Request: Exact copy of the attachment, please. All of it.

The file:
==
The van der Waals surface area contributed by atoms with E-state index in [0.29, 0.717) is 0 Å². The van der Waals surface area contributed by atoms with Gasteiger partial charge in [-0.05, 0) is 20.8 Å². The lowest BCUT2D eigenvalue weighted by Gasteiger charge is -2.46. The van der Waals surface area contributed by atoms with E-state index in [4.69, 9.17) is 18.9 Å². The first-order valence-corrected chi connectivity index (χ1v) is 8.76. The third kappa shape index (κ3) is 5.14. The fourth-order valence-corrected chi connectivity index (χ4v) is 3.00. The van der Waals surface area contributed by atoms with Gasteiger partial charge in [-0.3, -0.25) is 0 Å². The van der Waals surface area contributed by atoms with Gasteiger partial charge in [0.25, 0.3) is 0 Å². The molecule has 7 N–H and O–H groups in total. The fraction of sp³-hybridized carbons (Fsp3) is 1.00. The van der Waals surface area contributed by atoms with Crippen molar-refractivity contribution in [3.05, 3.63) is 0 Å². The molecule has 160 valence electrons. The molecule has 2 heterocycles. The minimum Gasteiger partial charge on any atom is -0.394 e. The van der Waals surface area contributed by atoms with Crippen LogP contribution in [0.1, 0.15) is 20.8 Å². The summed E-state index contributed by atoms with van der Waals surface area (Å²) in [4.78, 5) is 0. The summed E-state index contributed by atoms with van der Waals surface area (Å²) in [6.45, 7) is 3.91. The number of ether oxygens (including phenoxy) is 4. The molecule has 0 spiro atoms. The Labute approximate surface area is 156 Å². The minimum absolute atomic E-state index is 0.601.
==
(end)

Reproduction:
The van der Waals surface area contributed by atoms with E-state index in [0.29, 0.717) is 0 Å². The van der Waals surface area contributed by atoms with Gasteiger partial charge in [-0.05, 0) is 20.8 Å². The lowest BCUT2D eigenvalue weighted by Gasteiger charge is -2.46. The van der Waals surface area contributed by atoms with E-state index in [4.69, 9.17) is 18.9 Å². The first-order valence-corrected chi connectivity index (χ1v) is 8.76. The third kappa shape index (κ3) is 5.14. The fourth-order valence-corrected chi connectivity index (χ4v) is 3.00. The van der Waals surface area contributed by atoms with Gasteiger partial charge in [-0.3, -0.25) is 0 Å². The van der Waals surface area contributed by atoms with Gasteiger partial charge in [0.25, 0.3) is 0 Å². The molecule has 7 N–H and O–H groups in total. The fraction of sp³-hybridized carbons (Fsp3) is 1.00. The van der Waals surface area contributed by atoms with Crippen molar-refractivity contribution in [3.05, 3.63) is 0 Å². The molecule has 160 valence electrons. The molecule has 2 heterocycles. The minimum Gasteiger partial charge on any atom is -0.394 e. The van der Waals surface area contributed by atoms with Crippen LogP contribution in [0.1, 0.15) is 20.8 Å². The summed E-state index contributed by atoms with van der Waals surface area (Å²) in [4.78, 5) is 0. The summed E-state index contributed by atoms with van der Waals surface area (Å²) in [6.45, 7) is 3.91. The number of ether oxygens (including phenoxy) is 4. The molecule has 0 spiro atoms. The Labute approximate surface area is 156 Å². The minimum absolute atomic E-state index is 0.601.